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Mechanical systems that use cluch and brake


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7 examples of clutch application in automobiles:-

  1. Friction Clutch between engine and drive-train to engage-disengage power supply to drive-train as and when required and to allow engine to idle when vehicle is stopped. (Further interesting application format: Dual clutches)
  2. Dog Clutch in constant mesh gearbox to engage-disengage gears. (Manual transmission vehicles)
  3. Overrunning clutch in automatic transmissions to engage-disengage overdrive. (Automatic transmission vehicles)
  4. Lock-up clutch in torque converters to lock the torque converter above certain speeds to minimize losses. (Automatic transmission vehicles)
  5. Clutch to start-stop air conditioning systems's compressor.
  6. Clutches for Electronic Traction Control in certain high-end (by Indian Standards) automobiles.
  7. Clutches to transition between 2WD and 4WD (4-Wheel Drive).

Think of all those machines that require intermittent power transmission from a continuous power supply, or have more than one power trains. Clutches are bound to be used in them. For example:- Farm equipment, machine tools, any type of engine (tank, ship, helicopter, submarine, etc.). The list could go on. Now, all these systems also need brakes. cause they have a drive shaft that needs stopping at some point or the other.

EXTRA: One extremely high performance clutch is used in the F-35B JSF. This is a 5th generation fighter jet being built by NATO countries. The clutch is used to disengage-engage power supply to the lift fan from the turbine of the main engine. The lift fan enables the F-35B to land and take-off vertically (like a helicopter). The clutch presently being used wears out and needs a replacement in just 9 vertical take-offs !!!

 

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Application

Mechanical brake and clutch assemblies are used in production equipment such as conveyors, bottle capping machines, box makers, fill and sealers, and textile processing equipment. They can also be found in transportation and off-road vehicles. Any application requiring regular disengaging and engaging gears, pulleys, belts, chains, and other rotating devices are good candidates for a mechanical brake and clutch assembly.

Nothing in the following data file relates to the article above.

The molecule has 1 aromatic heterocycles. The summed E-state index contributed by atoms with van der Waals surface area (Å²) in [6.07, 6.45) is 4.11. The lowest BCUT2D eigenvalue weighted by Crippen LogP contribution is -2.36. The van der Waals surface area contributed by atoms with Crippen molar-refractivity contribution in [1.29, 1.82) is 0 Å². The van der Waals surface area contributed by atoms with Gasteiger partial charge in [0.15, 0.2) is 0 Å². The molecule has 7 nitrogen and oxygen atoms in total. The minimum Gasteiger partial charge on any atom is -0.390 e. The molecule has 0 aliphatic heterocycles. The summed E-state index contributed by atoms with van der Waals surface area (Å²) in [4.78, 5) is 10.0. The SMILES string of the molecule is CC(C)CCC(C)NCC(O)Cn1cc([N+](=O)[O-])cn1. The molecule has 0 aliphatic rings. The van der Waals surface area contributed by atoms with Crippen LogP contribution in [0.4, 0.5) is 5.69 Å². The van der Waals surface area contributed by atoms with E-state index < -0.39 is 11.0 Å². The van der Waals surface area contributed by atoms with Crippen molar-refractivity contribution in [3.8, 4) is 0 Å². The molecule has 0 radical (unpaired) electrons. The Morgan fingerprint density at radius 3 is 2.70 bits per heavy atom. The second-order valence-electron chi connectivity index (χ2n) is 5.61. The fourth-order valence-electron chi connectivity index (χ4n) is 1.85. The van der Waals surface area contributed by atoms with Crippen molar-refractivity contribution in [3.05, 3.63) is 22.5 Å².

types

Clutch engagement is the major differentiator between clutch types:

  • Noncontact—Use a noncontact technology such as a magnetic field or eddy currents to provide engagement and drive. 
  • Friction—Between contact surfaces transmits power. This is the most common configuration. 
  • Toothed—Toothed contact surfaces transmit power without slipping. No heat is generated. Devices are engaged only when stopped or running at a slow speed (< 20 rpm). 
  • Wrap Spring—Torque is transmitted from input to output by a coiled spring that wraps around the output element. The device is disengaged when the spring is uncoiled via a control tang at its end. 
  • Oil Shear—Drive engagement is achieved by the viscous shear of transmission fluid between the device's plates. 
  • Plate/Disc—The torque level is controlled by compression springs that force plates together. 
  • Ball Detent—Ball detent is a slip mechanism in which, upon overload, balls ride up out of seats to overcome springs or air pressure engagement. 
  • Roller Detent—Rollers, held in place by springs, wedge between the inner and outer races to engage the clutch. 
  • Pawl Detent—Pawl detent is a slip clutch mechanism in which, upon overload, the pawl overcomes spring or air pressure engagement and rotates out of its detent. 

Brakes operate using a broad range of methods. Different types of operation available include:

  • Noncontact—Braking action is achieved through a non-contact technology such as a magnetic field, eddy currents, etc. 
  • Friction—Friction between contact surfaces transmits power. This is the most common type of brake. 
  • Toothed—Toothed contact surfaces transmit power without slipping or heat generation. Teeth are engaged only when stopped or running at a slow speed (< 20 rpm). 
  • Wrap Spring—A coiled spring wraps downward onto the rotating element. The brake is disengaged when the spring is uncoiled via a control tang at its end. 
  • Oil Shear—Braking action is engaged via the viscous action of the shearing of transmission fluid.
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